Motivation: Logistic regression is a standard method for building prediction models for a binary outcome and has been extended for disease classification with microarray data by many authors. A feature (gene) selection step, however, must be added to penalized logistic modeling due to a large number of genes and a small number of subjects. Model selection for this two-step approach requires new statistical tools because prediction error estimation ignoring the feature selection step can be severely downward biased. Generic methods such as cross-validation and non-parametric bootstrap can be very ineffective due to the big variability in the prediction error estimate. Results: We propose a parametric bootstrap model for more accurate estimation of the prediction error that is tailored to the microarray data by borrowing from the extensive research in identifying differentially expressed genes, especially the local false discovery rate. The proposed method provides guidance on the two critical issues in model selection: the number of genes to include in the model and the optimal shrinkage for the penalized logistic regression. We show that selecting more than 20 genes usually helps little in further reducing the prediction error. Application to Golub's leukemia data and our own cervical cancer data leads to highly accurate prediction models.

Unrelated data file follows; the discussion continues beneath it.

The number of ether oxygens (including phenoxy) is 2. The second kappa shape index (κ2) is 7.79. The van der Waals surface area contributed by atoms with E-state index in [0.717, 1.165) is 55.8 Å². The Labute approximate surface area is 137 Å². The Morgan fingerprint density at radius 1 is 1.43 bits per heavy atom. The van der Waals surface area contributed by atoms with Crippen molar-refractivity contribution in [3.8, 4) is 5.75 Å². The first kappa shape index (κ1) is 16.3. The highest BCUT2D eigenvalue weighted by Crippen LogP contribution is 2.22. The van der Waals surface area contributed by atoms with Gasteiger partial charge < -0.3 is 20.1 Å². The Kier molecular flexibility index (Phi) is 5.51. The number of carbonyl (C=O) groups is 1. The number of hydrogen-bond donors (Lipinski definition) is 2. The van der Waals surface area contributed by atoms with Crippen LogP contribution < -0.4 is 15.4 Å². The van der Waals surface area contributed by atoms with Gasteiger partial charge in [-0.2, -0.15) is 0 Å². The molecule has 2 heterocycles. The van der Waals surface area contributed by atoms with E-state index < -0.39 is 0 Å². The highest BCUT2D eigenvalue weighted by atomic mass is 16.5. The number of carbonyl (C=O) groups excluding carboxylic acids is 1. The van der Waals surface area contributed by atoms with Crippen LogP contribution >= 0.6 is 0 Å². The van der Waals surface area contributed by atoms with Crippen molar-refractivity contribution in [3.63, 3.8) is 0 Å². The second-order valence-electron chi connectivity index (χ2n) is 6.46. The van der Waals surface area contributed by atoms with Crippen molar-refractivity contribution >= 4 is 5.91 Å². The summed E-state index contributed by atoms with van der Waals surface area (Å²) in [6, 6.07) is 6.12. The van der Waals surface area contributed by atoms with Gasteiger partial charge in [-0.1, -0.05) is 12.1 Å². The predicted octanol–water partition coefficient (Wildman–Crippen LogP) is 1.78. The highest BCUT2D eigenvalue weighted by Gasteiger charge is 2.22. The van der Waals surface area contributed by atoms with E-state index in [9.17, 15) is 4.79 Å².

All Science Journal Classification (ASJC) codes
- Statistics and Probability
- Molecular Biology
- Computer Science Applications
- Computational Theory and Mathematics
- Computational Mathematics